Surviving Other People's APIs

Designing the worlds most beautiful API is only half the story, somebody needs to interact with it!

API Developers focus so much on designing and building their APIs, yet often we seem to forget the folks on the other end of the line. You, the frontend and backend developers trying to integrate our data and functionality into your own work, often get left with junky docs, or are just assumed to know how things are going to work.

About the book

Frontend engineers work magic. They deal with all sorts of awful browser stuff, and have to deal with all sorts of ginormously complex problems. Most of those problems seem to be browser compatibility and Webpack, but there's a lot of documentation around how most of these things work. One area where frontend engineers are often left entirely in the dark? Interacting with APIs.

Following the success of Build APIs You Won’t Hate, this book will take a non-academic, easy-to-read approach to some pretty complex topics around HTTP interactions, versioning, client-caching, state management, differences between how you interact with RPC, REST and GraphQL, using JSON Schema for local validation, and all sorts of other awesome stuff that nobody ever bothered to mention.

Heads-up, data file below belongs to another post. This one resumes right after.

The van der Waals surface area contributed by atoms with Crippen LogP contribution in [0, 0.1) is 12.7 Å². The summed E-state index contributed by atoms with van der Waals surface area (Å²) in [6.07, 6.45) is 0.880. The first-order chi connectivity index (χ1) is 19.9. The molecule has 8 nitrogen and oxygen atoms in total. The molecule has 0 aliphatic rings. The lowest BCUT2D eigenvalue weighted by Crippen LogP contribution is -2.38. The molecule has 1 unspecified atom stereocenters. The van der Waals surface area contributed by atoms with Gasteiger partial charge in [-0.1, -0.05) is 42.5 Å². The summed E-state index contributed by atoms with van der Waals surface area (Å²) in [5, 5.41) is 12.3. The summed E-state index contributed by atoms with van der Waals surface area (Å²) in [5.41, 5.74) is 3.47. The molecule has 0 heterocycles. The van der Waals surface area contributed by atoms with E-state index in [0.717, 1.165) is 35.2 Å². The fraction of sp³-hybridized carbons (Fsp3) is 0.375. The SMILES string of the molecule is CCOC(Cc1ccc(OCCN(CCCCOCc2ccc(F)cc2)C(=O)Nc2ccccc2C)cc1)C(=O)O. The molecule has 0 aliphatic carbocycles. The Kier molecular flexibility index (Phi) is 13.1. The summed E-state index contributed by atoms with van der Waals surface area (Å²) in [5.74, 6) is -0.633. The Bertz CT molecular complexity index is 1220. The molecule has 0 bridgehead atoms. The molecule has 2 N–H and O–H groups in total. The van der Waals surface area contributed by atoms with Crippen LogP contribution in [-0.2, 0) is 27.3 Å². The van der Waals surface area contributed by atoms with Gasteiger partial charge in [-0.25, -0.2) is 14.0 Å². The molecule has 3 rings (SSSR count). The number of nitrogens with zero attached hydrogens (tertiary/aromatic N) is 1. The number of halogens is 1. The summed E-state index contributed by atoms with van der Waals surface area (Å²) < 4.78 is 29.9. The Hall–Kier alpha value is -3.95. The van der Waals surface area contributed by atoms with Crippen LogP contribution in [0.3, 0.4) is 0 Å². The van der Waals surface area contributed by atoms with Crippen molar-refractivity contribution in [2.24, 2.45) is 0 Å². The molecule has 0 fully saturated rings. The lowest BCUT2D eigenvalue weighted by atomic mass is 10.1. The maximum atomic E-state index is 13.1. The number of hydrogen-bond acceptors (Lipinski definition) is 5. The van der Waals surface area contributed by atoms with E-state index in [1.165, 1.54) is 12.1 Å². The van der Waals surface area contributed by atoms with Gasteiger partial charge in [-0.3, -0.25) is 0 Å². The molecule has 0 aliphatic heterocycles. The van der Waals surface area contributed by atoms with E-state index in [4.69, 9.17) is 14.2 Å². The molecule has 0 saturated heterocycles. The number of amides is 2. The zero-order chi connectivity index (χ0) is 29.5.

This book is aimed at frontend engineers (web, mobile, whatever) and backend engineers that find themselves talking to other APIs a lot, which is probably most of us these days.

About Phil Sturgeon

Since 2010 I've worked as a freelancer, consultant, Head of API, and CTO, for several API-centric technology startups.

Previously at Ride, I was given me the chance to work with amazing developers, including several Rails API contributors. We built an event-driven architecture with several REST APIs and a few RPC ones, and it was here I learned the benefits of REST being a state machine over HTTP.

Now at WeWork, I am using my experience to help educate developers, define standards for API design and architecture, and work on open-source tooling for OpenAPI, JSON Schema, and HTTP. WeWork has 50+ APIs, and here I have had a chance to learn a lot about keeping distributed applications performant. Tmeouts, retries, circuit breakers, keep alive settings, and HTTP caching specificially.

I try to turn all of this learning into books, videos, and articles, so others can learn easily things I've had to learn the hard way.